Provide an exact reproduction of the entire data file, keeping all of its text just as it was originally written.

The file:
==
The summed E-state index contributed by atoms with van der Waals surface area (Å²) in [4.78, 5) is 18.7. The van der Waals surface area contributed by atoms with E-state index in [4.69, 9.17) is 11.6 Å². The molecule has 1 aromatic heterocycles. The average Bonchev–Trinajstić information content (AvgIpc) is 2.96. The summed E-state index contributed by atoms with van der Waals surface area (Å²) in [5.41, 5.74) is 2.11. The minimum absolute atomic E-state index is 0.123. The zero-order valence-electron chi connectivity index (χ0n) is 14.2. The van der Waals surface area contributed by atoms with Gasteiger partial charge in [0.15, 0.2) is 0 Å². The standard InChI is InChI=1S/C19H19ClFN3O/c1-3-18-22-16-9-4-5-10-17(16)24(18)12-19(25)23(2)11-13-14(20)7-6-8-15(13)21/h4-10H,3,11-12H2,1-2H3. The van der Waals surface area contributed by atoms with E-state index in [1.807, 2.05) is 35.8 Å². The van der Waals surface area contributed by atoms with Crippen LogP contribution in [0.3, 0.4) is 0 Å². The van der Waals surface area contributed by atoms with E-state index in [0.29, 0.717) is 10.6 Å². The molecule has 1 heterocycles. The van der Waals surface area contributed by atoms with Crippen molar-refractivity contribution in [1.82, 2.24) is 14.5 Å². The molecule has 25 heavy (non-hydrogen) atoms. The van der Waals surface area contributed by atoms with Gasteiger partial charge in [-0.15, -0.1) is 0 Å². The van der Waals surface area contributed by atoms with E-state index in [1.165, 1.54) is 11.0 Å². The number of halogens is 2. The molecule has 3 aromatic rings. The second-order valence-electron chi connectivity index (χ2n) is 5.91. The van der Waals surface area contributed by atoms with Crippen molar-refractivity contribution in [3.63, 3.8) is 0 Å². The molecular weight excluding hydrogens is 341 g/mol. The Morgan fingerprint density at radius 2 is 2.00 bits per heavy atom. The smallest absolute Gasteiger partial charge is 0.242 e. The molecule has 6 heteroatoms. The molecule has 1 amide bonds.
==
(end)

The summed E-state index contributed by atoms with van der Waals surface area (Å²) in [4.78, 5) is 18.7. The van der Waals surface area contributed by atoms with E-state index in [4.69, 9.17) is 11.6 Å². The molecule has 1 aromatic heterocycles. The average Bonchev–Trinajstić information content (AvgIpc) is 2.96. The summed E-state index contributed by atoms with van der Waals surface area (Å²) in [5.41, 5.74) is 2.11. The minimum absolute atomic E-state index is 0.123. The zero-order valence-electron chi connectivity index (χ0n) is 14.2. The van der Waals surface area contributed by atoms with Gasteiger partial charge in [0.15, 0.2) is 0 Å². The standard InChI is InChI=1S/C19H19ClFN3O/c1-3-18-22-16-9-4-5-10-17(16)24(18)12-19(25)23(2)11-13-14(20)7-6-8-15(13)21/h4-10H,3,11-12H2,1-2H3. The van der Waals surface area contributed by atoms with E-state index in [1.807, 2.05) is 35.8 Å². The van der Waals surface area contributed by atoms with Crippen LogP contribution in [0.3, 0.4) is 0 Å². The van der Waals surface area contributed by atoms with E-state index in [0.29, 0.717) is 10.6 Å². The molecule has 1 heterocycles. The van der Waals surface area contributed by atoms with Crippen molar-refractivity contribution in [1.82, 2.24) is 14.5 Å². The molecule has 25 heavy (non-hydrogen) atoms. The van der Waals surface area contributed by atoms with Gasteiger partial charge in [-0.15, -0.1) is 0 Å². The van der Waals surface area contributed by atoms with E-state index in [1.165, 1.54) is 11.0 Å². The number of halogens is 2. The molecule has 3 aromatic rings. The second-order valence-electron chi connectivity index (χ2n) is 5.91. The van der Waals surface area contributed by atoms with Crippen molar-refractivity contribution in [3.63, 3.8) is 0 Å². The molecular weight excluding hydrogens is 341 g/mol. The Morgan fingerprint density at radius 2 is 2.00 bits per heavy atom. The smallest absolute Gasteiger partial charge is 0.242 e. The molecule has 6 heteroatoms. The molecule has 1 amide bonds.